“You can have everything, just not at the same time”. I first heard this quote years ago at the Women on Wall Street conference, stated by a successful, beautiful business woman, a mom, who was a panelist at the conference.
I was somewhere in my early-mid 20’s, when kids were still not a factor for me. In my 30’s I learned that sometimes life can grant you everything at the same time: a demanding big career we’ve built over the years, and demanding little children. In a way, it’s a great problem to have -“how to manage having everything you ever wanted”. So, people who are blessed with this “great problem” are often reluctant to talk about the fact that “having everything you wanted, at once” presents a big challenge.
How can one juggle everything at the same time, do a good job everywhere, and be taken seriously in each area?
We let go of the notion that everything is going on at once, and instead, compartmentalize like pros. (Until it fails, that is. More on it later.) When you’re at work, you probably want to be known as just a CFO, or as just an anesthesiologist, not as a “mom CFO” or a “mom anesthesiologist”. When you come to a school event, you probably want to be known just as a dad, not as a “Wall Street dad” or an an “MD dad”. Why? Because, you may argue, one aspect of your life is not relevant to the other, and one can be perceived as a distraction from the other, resulting in you being taken less seriously in each given area, be it career or parenting.
Until this happens. (Notice that the video is more readily available with a hashtag #BBCdad rather than #BBCreporter). Here’s the gist: a couple of weeks ago, a BBC video went viral, showing Dr. Robert Kelly’s live BBC broadcast interview interrupted by his kids.
The video, which has been described as both hilarious and embarrassing in the media, is the stuff that working parents’ nightmares are made of – a collision of worlds in which people wear different hats. A university professor may be giving a lecture, and dreading a call from her child’s school nurse, because morning sniffles can turn into “you need to pick up your son from school now” in a heartbeat. A parent may be sitting at a parent-teacher conference, and praying not to get the call from his business partner about a client-related emergency.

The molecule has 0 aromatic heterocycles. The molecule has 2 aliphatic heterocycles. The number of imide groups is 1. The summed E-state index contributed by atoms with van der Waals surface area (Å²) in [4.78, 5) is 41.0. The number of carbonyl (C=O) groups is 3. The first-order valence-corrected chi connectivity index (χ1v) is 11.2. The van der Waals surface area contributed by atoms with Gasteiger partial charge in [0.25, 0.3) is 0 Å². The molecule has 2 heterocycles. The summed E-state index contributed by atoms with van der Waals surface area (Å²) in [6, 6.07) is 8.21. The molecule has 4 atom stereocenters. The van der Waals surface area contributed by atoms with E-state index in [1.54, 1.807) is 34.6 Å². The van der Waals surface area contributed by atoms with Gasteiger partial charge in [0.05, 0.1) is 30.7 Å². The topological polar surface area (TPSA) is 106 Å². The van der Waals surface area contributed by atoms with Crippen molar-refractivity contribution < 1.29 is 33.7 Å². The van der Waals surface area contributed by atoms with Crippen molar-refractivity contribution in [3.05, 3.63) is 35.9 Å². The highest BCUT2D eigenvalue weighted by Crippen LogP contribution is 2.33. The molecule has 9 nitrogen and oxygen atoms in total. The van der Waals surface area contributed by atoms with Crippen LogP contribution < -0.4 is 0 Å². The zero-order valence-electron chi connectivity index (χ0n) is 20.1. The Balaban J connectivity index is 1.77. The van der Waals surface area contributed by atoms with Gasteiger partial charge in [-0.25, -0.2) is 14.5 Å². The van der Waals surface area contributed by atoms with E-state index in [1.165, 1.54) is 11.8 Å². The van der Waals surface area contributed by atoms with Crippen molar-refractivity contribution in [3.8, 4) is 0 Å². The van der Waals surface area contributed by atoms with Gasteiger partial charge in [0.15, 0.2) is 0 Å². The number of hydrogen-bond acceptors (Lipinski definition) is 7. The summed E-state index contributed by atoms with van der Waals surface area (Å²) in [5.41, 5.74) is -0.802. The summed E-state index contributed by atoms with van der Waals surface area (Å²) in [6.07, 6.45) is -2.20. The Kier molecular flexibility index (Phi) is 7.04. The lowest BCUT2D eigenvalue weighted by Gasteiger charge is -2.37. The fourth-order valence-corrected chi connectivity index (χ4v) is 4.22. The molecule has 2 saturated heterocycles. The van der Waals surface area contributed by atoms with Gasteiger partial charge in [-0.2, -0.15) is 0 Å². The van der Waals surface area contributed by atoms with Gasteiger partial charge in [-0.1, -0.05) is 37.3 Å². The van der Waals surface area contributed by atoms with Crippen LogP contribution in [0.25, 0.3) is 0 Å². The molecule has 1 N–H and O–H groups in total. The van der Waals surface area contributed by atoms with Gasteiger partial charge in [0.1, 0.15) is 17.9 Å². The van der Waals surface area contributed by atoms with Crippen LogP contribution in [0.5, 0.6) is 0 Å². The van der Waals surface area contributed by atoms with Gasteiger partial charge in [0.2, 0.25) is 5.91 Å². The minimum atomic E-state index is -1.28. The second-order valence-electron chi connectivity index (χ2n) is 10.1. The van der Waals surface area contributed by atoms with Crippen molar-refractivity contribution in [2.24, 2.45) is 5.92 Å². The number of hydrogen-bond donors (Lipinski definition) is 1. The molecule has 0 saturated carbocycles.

Working parents and parenting workers try to minimize such work/care-taking collisions. Compartmentalizing to the max seemingly makes things more straight-forward: in the office you’re an engineer, and we can talk about coding, and at your daughter’s friend’s birthday party, you’re a dad, and we can talk about pee-wee soccer. Yet, all parts of your life really happen simultaneously (as described beautifully by this academic mom), so compartmentalization as a coping strategy lends itself to epic failure.
An alternative to compartmentalization is choosing your own way to define yourself as a whole, and standing by your choice, willing to take the consequences of your self-definition. The down side of this is that there’s a good chance there will be negative consequences for this, since we don’t live in an ideal world (marginalized “mommy track” is still “a thing” at many workplaces, for example). The upside is that potential negative consequences for embracing all aspects of your life as a whole will be generously compensated by:
– Getting rid of paralyzing fear that one aspect of your life might bleed into another, and it will be detrimental to your work/parenting. Whatever could happen has already happened – you’ve put all your cards on the table.
– Freedom to bring your whole self into any situation, without anxiety over potential “exposure” or blackmail along the lines of “what if anyone here finds out that I also [insert the blank]”
– Attracting opportunities that make the best fit for all aspects of your life, and allow you to grow in your way, at your pace, vs. following rigid paths that dictate what your life/career should look like.
Yes, there is a risk that you may appear more vulnerable [to the people who don’t know you well, don’t have your best interest in mind, and whose opinion you don’t necessarily respect] if you choose to be a “BBC reporter/dad”, a “CFO/mom”
Yes, there is a risk that you may be taken less seriously [by the people who don’t know you well, don’t have your best interest in mind, and whose opinion you don’t necessarily respect].
The freedom of living your full life, on your own terms may be worth that risk. What are your observations on compartmentalizing a career and family?
UPDATES: This summer, I’ll be presenting and co-presenting on intuition development for analytical thinkers at a conference for Psychotherapists at Garrison Institute, and at the Academy of Management conference in Atlanta. Would you like to introduce your organization to research-based programs on intuition development? Let’s set up a call to discuss. (Or send me an email at Alina@AlinaBas.com )
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